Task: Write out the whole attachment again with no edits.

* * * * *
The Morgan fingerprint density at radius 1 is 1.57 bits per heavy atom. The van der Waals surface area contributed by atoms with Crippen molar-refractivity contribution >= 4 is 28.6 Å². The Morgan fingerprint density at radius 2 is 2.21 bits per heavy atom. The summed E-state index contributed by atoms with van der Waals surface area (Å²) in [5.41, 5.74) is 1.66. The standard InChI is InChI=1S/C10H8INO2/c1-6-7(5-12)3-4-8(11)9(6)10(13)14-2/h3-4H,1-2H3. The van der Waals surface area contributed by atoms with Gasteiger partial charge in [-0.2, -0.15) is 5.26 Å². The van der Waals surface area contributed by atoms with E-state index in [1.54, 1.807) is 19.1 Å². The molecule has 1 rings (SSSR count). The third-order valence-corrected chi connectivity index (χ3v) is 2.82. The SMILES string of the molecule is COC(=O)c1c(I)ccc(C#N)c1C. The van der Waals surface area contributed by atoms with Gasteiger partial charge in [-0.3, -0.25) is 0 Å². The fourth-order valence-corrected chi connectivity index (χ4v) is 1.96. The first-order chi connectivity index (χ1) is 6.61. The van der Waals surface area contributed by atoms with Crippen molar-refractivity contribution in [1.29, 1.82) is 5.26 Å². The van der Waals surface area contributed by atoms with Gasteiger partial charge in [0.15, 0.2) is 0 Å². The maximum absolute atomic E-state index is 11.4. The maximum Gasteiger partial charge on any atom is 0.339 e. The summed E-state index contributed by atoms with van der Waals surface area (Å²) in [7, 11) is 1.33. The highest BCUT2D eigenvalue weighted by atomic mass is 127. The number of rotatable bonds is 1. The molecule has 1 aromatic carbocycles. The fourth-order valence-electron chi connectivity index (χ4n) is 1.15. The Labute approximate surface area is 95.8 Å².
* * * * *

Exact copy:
The Morgan fingerprint density at radius 1 is 1.57 bits per heavy atom. The van der Waals surface area contributed by atoms with Crippen molar-refractivity contribution >= 4 is 28.6 Å². The Morgan fingerprint density at radius 2 is 2.21 bits per heavy atom. The summed E-state index contributed by atoms with van der Waals surface area (Å²) in [5.41, 5.74) is 1.66. The standard InChI is InChI=1S/C10H8INO2/c1-6-7(5-12)3-4-8(11)9(6)10(13)14-2/h3-4H,1-2H3. The van der Waals surface area contributed by atoms with Gasteiger partial charge in [-0.2, -0.15) is 5.26 Å². The van der Waals surface area contributed by atoms with E-state index in [1.54, 1.807) is 19.1 Å². The molecule has 1 rings (SSSR count). The third-order valence-corrected chi connectivity index (χ3v) is 2.82. The SMILES string of the molecule is COC(=O)c1c(I)ccc(C#N)c1C. The van der Waals surface area contributed by atoms with Gasteiger partial charge in [-0.3, -0.25) is 0 Å². The fourth-order valence-corrected chi connectivity index (χ4v) is 1.96. The first-order chi connectivity index (χ1) is 6.61. The van der Waals surface area contributed by atoms with Crippen molar-refractivity contribution in [1.29, 1.82) is 5.26 Å². The van der Waals surface area contributed by atoms with Gasteiger partial charge in [0.15, 0.2) is 0 Å². The maximum absolute atomic E-state index is 11.4. The maximum Gasteiger partial charge on any atom is 0.339 e. The summed E-state index contributed by atoms with van der Waals surface area (Å²) in [7, 11) is 1.33. The highest BCUT2D eigenvalue weighted by atomic mass is 127. The number of rotatable bonds is 1. The molecule has 1 aromatic carbocycles. The fourth-order valence-electron chi connectivity index (χ4n) is 1.15. The Labute approximate surface area is 95.8 Å².